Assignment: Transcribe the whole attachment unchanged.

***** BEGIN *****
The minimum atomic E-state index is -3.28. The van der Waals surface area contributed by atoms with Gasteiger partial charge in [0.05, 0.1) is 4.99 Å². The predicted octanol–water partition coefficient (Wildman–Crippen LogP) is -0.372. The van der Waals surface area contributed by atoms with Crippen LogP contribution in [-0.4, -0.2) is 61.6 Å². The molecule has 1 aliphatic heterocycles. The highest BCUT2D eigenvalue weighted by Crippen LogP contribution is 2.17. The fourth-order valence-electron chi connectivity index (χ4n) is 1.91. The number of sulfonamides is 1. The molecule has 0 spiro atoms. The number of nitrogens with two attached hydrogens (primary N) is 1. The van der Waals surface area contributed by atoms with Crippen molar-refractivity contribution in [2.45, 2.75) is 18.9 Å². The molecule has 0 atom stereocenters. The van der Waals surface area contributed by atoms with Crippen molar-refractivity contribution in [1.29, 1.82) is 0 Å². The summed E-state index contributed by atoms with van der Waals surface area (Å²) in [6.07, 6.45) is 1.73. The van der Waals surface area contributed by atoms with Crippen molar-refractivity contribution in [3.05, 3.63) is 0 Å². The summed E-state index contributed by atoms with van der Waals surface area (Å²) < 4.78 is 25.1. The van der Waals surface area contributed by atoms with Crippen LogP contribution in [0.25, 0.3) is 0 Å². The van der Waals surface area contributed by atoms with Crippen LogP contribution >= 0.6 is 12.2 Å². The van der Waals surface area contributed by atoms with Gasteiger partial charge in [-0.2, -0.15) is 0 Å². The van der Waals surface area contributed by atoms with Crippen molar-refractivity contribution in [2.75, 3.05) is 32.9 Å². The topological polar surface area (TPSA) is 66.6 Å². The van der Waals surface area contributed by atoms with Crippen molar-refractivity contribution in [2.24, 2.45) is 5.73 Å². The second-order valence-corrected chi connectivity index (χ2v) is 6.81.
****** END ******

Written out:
The minimum atomic E-state index is -3.28. The van der Waals surface area contributed by atoms with Gasteiger partial charge in [0.05, 0.1) is 4.99 Å². The predicted octanol–water partition coefficient (Wildman–Crippen LogP) is -0.372. The van der Waals surface area contributed by atoms with Crippen LogP contribution in [-0.4, -0.2) is 61.6 Å². The molecule has 1 aliphatic heterocycles. The highest BCUT2D eigenvalue weighted by Crippen LogP contribution is 2.17. The fourth-order valence-electron chi connectivity index (χ4n) is 1.91. The number of sulfonamides is 1. The molecule has 0 spiro atoms. The number of nitrogens with two attached hydrogens (primary N) is 1. The van der Waals surface area contributed by atoms with Crippen molar-refractivity contribution in [2.45, 2.75) is 18.9 Å². The molecule has 0 atom stereocenters. The van der Waals surface area contributed by atoms with Crippen molar-refractivity contribution in [1.29, 1.82) is 0 Å². The summed E-state index contributed by atoms with van der Waals surface area (Å²) in [6.07, 6.45) is 1.73. The van der Waals surface area contributed by atoms with Crippen molar-refractivity contribution in [3.05, 3.63) is 0 Å². The summed E-state index contributed by atoms with van der Waals surface area (Å²) < 4.78 is 25.1. The van der Waals surface area contributed by atoms with Crippen LogP contribution in [0.25, 0.3) is 0 Å². The van der Waals surface area contributed by atoms with Crippen LogP contribution >= 0.6 is 12.2 Å². The van der Waals surface area contributed by atoms with Gasteiger partial charge in [-0.2, -0.15) is 0 Å². The van der Waals surface area contributed by atoms with Crippen molar-refractivity contribution in [2.75, 3.05) is 32.9 Å². The topological polar surface area (TPSA) is 66.6 Å². The van der Waals surface area contributed by atoms with Crippen molar-refractivity contribution in [2.24, 2.45) is 5.73 Å². The second-order valence-corrected chi connectivity index (χ2v) is 6.81.